DAR
A standards-compliant archive format for research.

Introducing DAR

Research is currently created using print-oriented file formats such as DOCX or LaTeX. However, a modern published article requires the availability of structured metadata such as authors, affiliations, references and journal information. Publishers typically make use of the JATS-XML standard to capture that information, resulting in the costly and slow conversion process to turn a DOCX submission into structured XML.

If researchers and publishers all used a shared file format, documents could be created and shared directly without friction. Furthermore submission, peer-review, editing and author proofing workflows could operate on the same source document, streamlining the entire publication process.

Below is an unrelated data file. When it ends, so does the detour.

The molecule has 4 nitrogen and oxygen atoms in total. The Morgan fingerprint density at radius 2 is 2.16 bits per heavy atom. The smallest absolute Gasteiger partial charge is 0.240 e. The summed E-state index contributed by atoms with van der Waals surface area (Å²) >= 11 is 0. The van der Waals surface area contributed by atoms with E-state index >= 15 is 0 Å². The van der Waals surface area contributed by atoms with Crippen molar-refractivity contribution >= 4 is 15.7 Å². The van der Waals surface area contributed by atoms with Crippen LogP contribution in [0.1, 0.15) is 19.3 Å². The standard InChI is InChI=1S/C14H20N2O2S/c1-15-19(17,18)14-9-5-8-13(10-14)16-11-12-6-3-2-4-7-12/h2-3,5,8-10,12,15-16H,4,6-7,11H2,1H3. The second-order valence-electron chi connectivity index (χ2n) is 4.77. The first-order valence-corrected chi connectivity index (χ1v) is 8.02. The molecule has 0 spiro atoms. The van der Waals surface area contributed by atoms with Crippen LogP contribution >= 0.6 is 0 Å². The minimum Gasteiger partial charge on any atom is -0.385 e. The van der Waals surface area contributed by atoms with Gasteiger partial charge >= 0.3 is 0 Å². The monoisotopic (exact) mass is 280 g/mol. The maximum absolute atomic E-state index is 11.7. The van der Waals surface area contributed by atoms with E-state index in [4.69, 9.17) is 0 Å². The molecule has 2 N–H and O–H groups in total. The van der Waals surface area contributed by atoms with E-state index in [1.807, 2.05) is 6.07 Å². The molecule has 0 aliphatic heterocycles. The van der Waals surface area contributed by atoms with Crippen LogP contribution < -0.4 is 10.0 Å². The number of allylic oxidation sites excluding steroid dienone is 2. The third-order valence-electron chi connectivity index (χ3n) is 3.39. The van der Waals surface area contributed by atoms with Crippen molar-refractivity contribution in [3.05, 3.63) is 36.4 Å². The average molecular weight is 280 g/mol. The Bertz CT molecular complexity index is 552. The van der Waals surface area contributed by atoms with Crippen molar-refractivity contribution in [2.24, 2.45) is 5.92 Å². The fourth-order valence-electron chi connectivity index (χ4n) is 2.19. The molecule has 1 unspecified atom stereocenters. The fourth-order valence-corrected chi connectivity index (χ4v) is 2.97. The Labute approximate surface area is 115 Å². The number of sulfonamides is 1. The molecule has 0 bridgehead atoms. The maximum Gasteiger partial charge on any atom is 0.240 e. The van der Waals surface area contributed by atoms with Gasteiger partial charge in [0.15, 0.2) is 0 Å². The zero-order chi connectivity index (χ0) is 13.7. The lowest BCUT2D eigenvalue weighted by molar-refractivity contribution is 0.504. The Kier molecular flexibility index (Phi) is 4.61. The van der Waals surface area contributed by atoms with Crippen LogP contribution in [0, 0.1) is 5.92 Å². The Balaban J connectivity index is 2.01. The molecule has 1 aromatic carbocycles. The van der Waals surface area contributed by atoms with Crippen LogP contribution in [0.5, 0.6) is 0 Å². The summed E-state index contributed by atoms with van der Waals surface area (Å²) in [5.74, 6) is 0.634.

A Document ARchive (.dar) is essentially a zip archive, containing the manuscript as a standard JATS XML file, as well as additional assets such as images and data files. It is built around the following design goals:

Standard-compliant
Structured article content is stored as JATS, the de facto standard for the archiving and interchange of scientific open-access content with XML.
Machine-readable
DAR is designed for machine readability. This makes it easy for a range of tools to be developed (e.g. PDF conversion, MS Word import/export etc.)
Self-contained
All kinds of assets, such as images, data files, additional documents are directly included in a DAR file.
Extensible
It is possible to include custom content through Texture plugins. For instance, Stencila uses an extension to offer code cells.